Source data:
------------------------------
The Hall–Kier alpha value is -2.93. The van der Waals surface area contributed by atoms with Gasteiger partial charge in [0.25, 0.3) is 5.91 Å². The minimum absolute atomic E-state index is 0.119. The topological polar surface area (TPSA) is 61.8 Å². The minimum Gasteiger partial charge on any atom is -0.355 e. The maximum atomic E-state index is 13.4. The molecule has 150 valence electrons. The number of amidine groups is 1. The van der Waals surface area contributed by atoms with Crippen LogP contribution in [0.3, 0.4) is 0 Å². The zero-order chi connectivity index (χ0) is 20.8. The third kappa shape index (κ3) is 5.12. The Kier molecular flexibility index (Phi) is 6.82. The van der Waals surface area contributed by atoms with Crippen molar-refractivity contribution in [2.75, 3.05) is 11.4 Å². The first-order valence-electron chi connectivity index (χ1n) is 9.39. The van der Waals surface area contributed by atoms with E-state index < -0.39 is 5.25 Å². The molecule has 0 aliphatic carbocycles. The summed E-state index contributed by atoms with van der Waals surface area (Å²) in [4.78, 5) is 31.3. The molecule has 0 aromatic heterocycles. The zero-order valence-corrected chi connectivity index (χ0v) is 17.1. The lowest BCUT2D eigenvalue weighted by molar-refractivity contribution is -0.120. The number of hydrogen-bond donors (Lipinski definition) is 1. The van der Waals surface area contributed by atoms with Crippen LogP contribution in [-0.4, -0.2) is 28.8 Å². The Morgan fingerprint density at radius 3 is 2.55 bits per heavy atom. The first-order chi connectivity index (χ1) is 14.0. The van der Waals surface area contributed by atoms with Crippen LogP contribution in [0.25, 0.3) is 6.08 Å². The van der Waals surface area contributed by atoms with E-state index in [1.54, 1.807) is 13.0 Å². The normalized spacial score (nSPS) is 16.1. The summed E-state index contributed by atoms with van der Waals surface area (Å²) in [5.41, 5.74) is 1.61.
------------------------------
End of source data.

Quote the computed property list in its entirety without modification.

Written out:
The Hall–Kier alpha value is -2.93. The van der Waals surface area contributed by atoms with Gasteiger partial charge in [0.25, 0.3) is 5.91 Å². The minimum absolute atomic E-state index is 0.119. The topological polar surface area (TPSA) is 61.8 Å². The minimum Gasteiger partial charge on any atom is -0.355 e. The maximum atomic E-state index is 13.4. The molecule has 150 valence electrons. The number of amidine groups is 1. The van der Waals surface area contributed by atoms with Crippen LogP contribution in [0.3, 0.4) is 0 Å². The zero-order chi connectivity index (χ0) is 20.8. The third kappa shape index (κ3) is 5.12. The Kier molecular flexibility index (Phi) is 6.82. The van der Waals surface area contributed by atoms with Crippen molar-refractivity contribution in [2.75, 3.05) is 11.4 Å². The first-order valence-electron chi connectivity index (χ1n) is 9.39. The van der Waals surface area contributed by atoms with E-state index < -0.39 is 5.25 Å². The molecule has 0 aliphatic carbocycles. The summed E-state index contributed by atoms with van der Waals surface area (Å²) in [4.78, 5) is 31.3. The molecule has 0 aromatic heterocycles. The zero-order valence-corrected chi connectivity index (χ0v) is 17.1. The lowest BCUT2D eigenvalue weighted by molar-refractivity contribution is -0.120. The number of hydrogen-bond donors (Lipinski definition) is 1. The van der Waals surface area contributed by atoms with Crippen LogP contribution in [-0.4, -0.2) is 28.8 Å². The Morgan fingerprint density at radius 3 is 2.55 bits per heavy atom. The first-order chi connectivity index (χ1) is 14.0. The van der Waals surface area contributed by atoms with Crippen LogP contribution in [0.25, 0.3) is 6.08 Å². The van der Waals surface area contributed by atoms with E-state index in [1.54, 1.807) is 13.0 Å². The normalized spacial score (nSPS) is 16.1. The summed E-state index contributed by atoms with van der Waals surface area (Å²) in [5.41, 5.74) is 1.61.